Netflix Streaming to Blu-ray player To me that seems unlikely, given the level of investment by hardware vendors and movie studios. But if Blu-ray does bite the dust, does that mean we're stuck with standard definition movies? Again, not likely. And the reason has nothing to do with physical format disc formats. Thanks to the Internet, entertainment is going digital. Just like vinyl records and music CDs are giving way to digital downloads, movies delivered via the Internet will eventually spell the end of the shiny round disc era.

Case in point: Netflix recently announced that they will begin streaming movies via the Internet to Blu-Ray players. The Samsung BD-P2500 and LG's BD300 players both support the Netflix digital download option, and cost about $400. Just connect your player to the network router, and it will download movies from Netflix in as little as 30 seconds. You can also fast-forward and rewind, just as if you were watching the video on a disc. Netflix is initially making 12000 movies available via streaming, and you can bet they'll be expanding that if the idea catches on.

So what about you? Are you craving HD and dumping your current DVD player in favor of a Blu-ray model? Do you think Blu-ray will die a slow death, or catch on like wildfire once prices drop a bit more? Be part of the discussion by posting a comment below...

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Most recent comments on "Is Blu-ray Doomed?"

(See all 38 comments for this article.)

Posted by:

Whipsnard Q. Bimblemann, III, Esq.
10 Dec 2008

Let me manipulate a line from Frank Zappa. "Blue-ray is not dead, it just smells funny".

Having owned a 42" Vizio 1080p and a Panasonic DVD/VHS player that can copy in either direction and converts DVDs up to 1080p for almost a year, I doubt I will go out and buy a Blue-ray player until this player quits working.

Sure, HD is awesome as long as I don't have to see too much face imperfections, but the investment by the consumer needs to be in the TV first. With the broadcast stations going digital soon, people will have to spend their hard earned cash somewhere else before they go out and buy a Blue-ray disc player. Blue-ray will boom in 2009 after everyone has made the change over to watch digital via a new TV or converter box.

Who knows? Maybe Santa will drop a PS3 under my tree this year! Make sure it is one of the models that plays PS2 and PS1 discs too, would you big fella?!?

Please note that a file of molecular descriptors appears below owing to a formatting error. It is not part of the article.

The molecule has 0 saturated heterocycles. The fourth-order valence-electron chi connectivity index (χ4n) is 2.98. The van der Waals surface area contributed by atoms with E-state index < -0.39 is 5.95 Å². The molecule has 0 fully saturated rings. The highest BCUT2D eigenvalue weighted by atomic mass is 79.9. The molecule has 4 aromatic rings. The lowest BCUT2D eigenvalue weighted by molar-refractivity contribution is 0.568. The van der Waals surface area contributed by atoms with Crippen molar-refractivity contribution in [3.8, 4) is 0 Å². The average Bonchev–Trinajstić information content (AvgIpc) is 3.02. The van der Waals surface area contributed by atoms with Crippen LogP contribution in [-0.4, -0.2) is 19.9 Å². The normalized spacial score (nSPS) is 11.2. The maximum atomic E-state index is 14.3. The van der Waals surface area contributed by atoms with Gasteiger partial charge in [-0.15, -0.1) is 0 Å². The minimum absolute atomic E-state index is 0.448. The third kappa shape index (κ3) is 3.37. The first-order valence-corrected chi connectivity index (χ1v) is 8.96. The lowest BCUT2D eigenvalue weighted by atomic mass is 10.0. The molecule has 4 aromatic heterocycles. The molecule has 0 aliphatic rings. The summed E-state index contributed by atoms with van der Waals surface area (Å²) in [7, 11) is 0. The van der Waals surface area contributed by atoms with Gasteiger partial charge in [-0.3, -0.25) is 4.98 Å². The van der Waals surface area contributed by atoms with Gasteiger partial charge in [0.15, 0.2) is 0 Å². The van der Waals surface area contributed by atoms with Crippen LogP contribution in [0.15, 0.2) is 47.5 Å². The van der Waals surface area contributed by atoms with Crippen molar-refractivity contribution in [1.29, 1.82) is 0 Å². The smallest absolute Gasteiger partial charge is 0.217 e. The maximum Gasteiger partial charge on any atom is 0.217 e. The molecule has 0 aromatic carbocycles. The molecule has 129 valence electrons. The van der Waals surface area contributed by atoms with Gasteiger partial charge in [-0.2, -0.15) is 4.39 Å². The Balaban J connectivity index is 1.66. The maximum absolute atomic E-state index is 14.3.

Posted by:

10 Dec 2008

Quote from Afterdawn;

The manufacturer Pioneer has confirmed that its upcoming 16-layer Blu-ray discs will play back on most current standalone Blu-ray players including the Sony PlayStation 3.

The discs boast an impressive 400GB capacity and are finally headed into production by 2010 after being introduced earlier this year by Pioneer. The company also added that it will begin manufacturing 40-layer 1TB discs in 2013.

Posted by:

10 Dec 2008

I just recently got a Blu-ray player. It came free with my 50 inch plasma. :) Had I not gotten one, I would still be using my DVD player until it died. However, you can't argue with free... I do agree the TV has to come first, then the player.

Posted by:

Pablo Picasso
11 Dec 2008

When I bought my HDTV, I could have paid $400 for a Blu-ray player. Instead I spent $80 and bought an upscanning DVD player. Looks as good as my brother-in-law's expensive Blu-ray.

Posted by:

11 Dec 2008

I've heard about the blu-ray technology from ps3.As for me I won't replace my ordinary DVD-player with a new Blu-ray one because I can't recognise the difference in picture quality between them. The only way for me to have a Blu-ray player is to buy a PS3.

Posted by:

Bill the Pirate
11 Dec 2008

Already owning a good quality 50" HDTV, an up converting DVD player, and a collection of more than 300 DVD's, I doubt an "upgrade" to Blue-Ray is in the future. I think a big problem is, that there is not a big enough increase in picture quality to spur the masses into buying or upgrading.BIG difference between VHS and DVD. BIG difference between standard broadcast and digital HD broadcast. Up converted DVD vs Blue-Ray...not so much.

Posted by:

13 Dec 2008

We have 4 dvd players, two of which are multi-discs, around our house, along with numerous standard dvds. It does not seem to make sense to buy a single disc blue-ray player, and then only be able to play blue-ray discs in one location, or one at a time. Maybe when the cost of both the player and discs comes down to very reasonable prices, would it make sense to upgrade everything.